Salmonella, also known as salmonellosis, is a bacterial infection that causes diarrhea, fever, and stomach pains. Salmonella usually clears up after a few days; however, it helps if you stay hydrated by drinking plenty of fluids.
In the US, around 40,000 cases of salmonellosis are reported each year. Because many milder cases go undiagnosed or unreported, the number of infections could be ten or more times higher.
Table of Contents
- What is Salmonella?
- Types of Salmonella
- What happens if you contract salmonella?
- Causes and Risk Factors of Salmonella
- What Can I Expect from Salmonella?
- How Long does Salmonella Survive?
- What is the Treatment for Salmonella?
- How to Avoid Salmonella.
- Can Salmonella Cause Death?
- In conclusion: When Should you Visit your Doctor?
What is Salmonella?
Salmonella is the most prevalent type of bacterial food poisoning in the United States. It happens when you get sick with diarrhea and stomach pains from Salmonella bacteria.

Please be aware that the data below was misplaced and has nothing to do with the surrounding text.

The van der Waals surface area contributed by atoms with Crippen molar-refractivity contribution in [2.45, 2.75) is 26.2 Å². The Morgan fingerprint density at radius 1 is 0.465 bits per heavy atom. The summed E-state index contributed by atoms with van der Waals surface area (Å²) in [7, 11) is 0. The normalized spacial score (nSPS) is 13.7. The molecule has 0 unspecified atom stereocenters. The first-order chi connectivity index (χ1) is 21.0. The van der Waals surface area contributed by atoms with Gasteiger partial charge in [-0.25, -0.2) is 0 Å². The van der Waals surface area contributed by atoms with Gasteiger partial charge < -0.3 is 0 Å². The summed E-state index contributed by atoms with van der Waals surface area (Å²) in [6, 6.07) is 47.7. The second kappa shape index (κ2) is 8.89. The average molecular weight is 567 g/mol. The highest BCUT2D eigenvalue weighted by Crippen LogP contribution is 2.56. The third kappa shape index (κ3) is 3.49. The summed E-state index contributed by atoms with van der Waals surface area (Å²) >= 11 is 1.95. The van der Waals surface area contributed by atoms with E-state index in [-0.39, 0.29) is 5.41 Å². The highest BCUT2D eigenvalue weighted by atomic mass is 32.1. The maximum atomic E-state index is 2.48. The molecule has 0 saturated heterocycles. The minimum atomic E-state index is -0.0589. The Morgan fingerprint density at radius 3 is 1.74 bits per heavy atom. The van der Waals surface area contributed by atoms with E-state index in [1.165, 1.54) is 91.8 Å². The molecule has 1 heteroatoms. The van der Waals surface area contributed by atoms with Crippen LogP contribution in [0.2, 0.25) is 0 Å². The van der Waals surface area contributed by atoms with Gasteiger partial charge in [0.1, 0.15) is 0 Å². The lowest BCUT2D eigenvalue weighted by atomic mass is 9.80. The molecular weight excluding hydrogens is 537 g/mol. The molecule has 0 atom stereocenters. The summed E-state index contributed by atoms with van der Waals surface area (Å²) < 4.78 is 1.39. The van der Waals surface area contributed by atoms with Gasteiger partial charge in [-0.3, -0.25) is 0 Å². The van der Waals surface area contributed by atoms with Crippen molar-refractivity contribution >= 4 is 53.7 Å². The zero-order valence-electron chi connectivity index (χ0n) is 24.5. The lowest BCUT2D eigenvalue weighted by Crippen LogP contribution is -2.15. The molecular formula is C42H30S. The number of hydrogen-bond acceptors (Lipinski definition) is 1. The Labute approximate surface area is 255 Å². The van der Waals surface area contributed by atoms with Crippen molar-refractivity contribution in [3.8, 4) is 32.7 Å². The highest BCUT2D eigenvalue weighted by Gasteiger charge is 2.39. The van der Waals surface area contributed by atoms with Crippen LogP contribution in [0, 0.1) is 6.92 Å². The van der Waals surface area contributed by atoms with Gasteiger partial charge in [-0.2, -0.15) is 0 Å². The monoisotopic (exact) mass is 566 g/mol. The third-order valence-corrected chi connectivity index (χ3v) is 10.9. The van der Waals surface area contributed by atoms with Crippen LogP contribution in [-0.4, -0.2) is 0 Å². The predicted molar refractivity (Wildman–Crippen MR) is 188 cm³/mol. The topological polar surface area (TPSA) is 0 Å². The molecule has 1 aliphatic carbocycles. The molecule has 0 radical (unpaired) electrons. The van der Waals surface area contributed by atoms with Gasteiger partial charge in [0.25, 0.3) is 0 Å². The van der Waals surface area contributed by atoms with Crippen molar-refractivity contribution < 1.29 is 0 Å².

It is known as salmonellosis to distinguish it from other illnesses caused by various Salmonella bacteria, such as typhoid fever.
Salmonella is a kind of bacteria that commonly causes food poisoning. Salmonellosis (salmonella for short) is a bacterial infection that can be contracted by consuming contaminated food products such as raw poultry, eggs, beef, and, in some cases, fruits and vegetables. You can also get salmonella from pets, especially birds and reptiles.
Salmonella infections are pretty common. According to the CDC – Centers for Disease Control and Prevention, the bacteria causes more than a million infections in the US every year.